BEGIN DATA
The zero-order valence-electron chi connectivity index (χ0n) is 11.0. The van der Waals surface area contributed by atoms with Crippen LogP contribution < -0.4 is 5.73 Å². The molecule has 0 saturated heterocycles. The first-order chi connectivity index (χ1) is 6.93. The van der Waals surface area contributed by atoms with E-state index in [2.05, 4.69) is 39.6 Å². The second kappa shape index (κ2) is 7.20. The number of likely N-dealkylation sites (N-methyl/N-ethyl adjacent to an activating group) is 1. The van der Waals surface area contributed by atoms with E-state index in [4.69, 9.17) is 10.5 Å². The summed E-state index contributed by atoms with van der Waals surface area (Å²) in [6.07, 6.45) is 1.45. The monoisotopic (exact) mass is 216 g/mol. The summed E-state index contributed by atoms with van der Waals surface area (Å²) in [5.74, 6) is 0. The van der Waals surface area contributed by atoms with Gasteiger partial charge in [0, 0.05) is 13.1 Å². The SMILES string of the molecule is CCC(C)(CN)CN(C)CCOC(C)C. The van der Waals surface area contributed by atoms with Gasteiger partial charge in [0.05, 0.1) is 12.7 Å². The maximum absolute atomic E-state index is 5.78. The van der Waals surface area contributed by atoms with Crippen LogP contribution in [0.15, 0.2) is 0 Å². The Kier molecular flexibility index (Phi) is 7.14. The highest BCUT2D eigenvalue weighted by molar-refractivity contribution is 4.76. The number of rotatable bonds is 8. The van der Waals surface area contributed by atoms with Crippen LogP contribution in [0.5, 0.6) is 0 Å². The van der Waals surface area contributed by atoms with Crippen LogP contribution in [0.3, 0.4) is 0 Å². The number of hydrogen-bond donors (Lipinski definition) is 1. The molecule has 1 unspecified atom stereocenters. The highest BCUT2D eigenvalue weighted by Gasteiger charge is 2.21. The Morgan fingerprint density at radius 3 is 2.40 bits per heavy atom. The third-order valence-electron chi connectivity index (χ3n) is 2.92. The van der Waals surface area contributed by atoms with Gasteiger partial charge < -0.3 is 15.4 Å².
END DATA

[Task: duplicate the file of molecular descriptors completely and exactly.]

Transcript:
The zero-order valence-electron chi connectivity index (χ0n) is 11.0. The van der Waals surface area contributed by atoms with Crippen LogP contribution < -0.4 is 5.73 Å². The molecule has 0 saturated heterocycles. The first-order chi connectivity index (χ1) is 6.93. The van der Waals surface area contributed by atoms with E-state index in [2.05, 4.69) is 39.6 Å². The second kappa shape index (κ2) is 7.20. The number of likely N-dealkylation sites (N-methyl/N-ethyl adjacent to an activating group) is 1. The van der Waals surface area contributed by atoms with E-state index in [4.69, 9.17) is 10.5 Å². The summed E-state index contributed by atoms with van der Waals surface area (Å²) in [6.07, 6.45) is 1.45. The monoisotopic (exact) mass is 216 g/mol. The summed E-state index contributed by atoms with van der Waals surface area (Å²) in [5.74, 6) is 0. The van der Waals surface area contributed by atoms with Gasteiger partial charge in [0, 0.05) is 13.1 Å². The SMILES string of the molecule is CCC(C)(CN)CN(C)CCOC(C)C. The van der Waals surface area contributed by atoms with Gasteiger partial charge in [0.05, 0.1) is 12.7 Å². The maximum absolute atomic E-state index is 5.78. The van der Waals surface area contributed by atoms with Crippen LogP contribution in [0.15, 0.2) is 0 Å². The Kier molecular flexibility index (Phi) is 7.14. The highest BCUT2D eigenvalue weighted by molar-refractivity contribution is 4.76. The number of rotatable bonds is 8. The van der Waals surface area contributed by atoms with Crippen LogP contribution in [0.5, 0.6) is 0 Å². The van der Waals surface area contributed by atoms with Crippen LogP contribution in [0.3, 0.4) is 0 Å². The number of hydrogen-bond donors (Lipinski definition) is 1. The molecule has 1 unspecified atom stereocenters. The highest BCUT2D eigenvalue weighted by Gasteiger charge is 2.21. The Morgan fingerprint density at radius 3 is 2.40 bits per heavy atom. The third-order valence-electron chi connectivity index (χ3n) is 2.92. The van der Waals surface area contributed by atoms with Gasteiger partial charge < -0.3 is 15.4 Å².